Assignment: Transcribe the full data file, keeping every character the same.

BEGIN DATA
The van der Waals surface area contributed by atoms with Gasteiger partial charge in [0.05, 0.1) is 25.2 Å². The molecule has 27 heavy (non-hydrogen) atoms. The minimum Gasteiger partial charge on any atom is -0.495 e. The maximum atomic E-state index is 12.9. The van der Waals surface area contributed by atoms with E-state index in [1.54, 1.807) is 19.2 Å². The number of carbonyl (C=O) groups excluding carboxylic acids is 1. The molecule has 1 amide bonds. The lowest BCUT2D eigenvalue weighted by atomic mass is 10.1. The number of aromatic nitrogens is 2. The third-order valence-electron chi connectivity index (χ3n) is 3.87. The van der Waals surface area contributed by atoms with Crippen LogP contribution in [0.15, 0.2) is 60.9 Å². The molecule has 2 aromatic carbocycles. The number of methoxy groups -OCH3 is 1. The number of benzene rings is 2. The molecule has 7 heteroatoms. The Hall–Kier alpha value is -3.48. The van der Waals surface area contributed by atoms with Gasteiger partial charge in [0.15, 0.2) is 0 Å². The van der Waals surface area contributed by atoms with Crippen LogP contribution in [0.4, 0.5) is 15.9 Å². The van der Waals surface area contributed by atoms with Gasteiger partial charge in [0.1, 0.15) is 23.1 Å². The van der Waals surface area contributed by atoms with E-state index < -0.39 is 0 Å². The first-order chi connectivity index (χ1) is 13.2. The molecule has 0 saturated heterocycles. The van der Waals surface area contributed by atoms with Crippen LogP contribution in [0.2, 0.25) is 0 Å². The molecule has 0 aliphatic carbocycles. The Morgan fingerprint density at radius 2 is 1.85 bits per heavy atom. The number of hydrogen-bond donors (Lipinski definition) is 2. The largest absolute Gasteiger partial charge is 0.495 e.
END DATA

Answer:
The van der Waals surface area contributed by atoms with Gasteiger partial charge in [0.05, 0.1) is 25.2 Å². The molecule has 27 heavy (non-hydrogen) atoms. The minimum Gasteiger partial charge on any atom is -0.495 e. The maximum atomic E-state index is 12.9. The van der Waals surface area contributed by atoms with E-state index in [1.54, 1.807) is 19.2 Å². The number of carbonyl (C=O) groups excluding carboxylic acids is 1. The molecule has 1 amide bonds. The lowest BCUT2D eigenvalue weighted by atomic mass is 10.1. The number of aromatic nitrogens is 2. The third-order valence-electron chi connectivity index (χ3n) is 3.87. The van der Waals surface area contributed by atoms with Crippen LogP contribution in [0.15, 0.2) is 60.9 Å². The molecule has 2 aromatic carbocycles. The number of methoxy groups -OCH3 is 1. The number of benzene rings is 2. The molecule has 7 heteroatoms. The Hall–Kier alpha value is -3.48. The van der Waals surface area contributed by atoms with Gasteiger partial charge in [0.15, 0.2) is 0 Å². The van der Waals surface area contributed by atoms with Crippen LogP contribution in [0.4, 0.5) is 15.9 Å². The van der Waals surface area contributed by atoms with Gasteiger partial charge in [0.1, 0.15) is 23.1 Å². The van der Waals surface area contributed by atoms with E-state index < -0.39 is 0 Å². The first-order chi connectivity index (χ1) is 13.2. The molecule has 0 saturated heterocycles. The van der Waals surface area contributed by atoms with Crippen LogP contribution in [0.2, 0.25) is 0 Å². The molecule has 0 aliphatic carbocycles. The Morgan fingerprint density at radius 2 is 1.85 bits per heavy atom. The number of hydrogen-bond donors (Lipinski definition) is 2. The largest absolute Gasteiger partial charge is 0.495 e.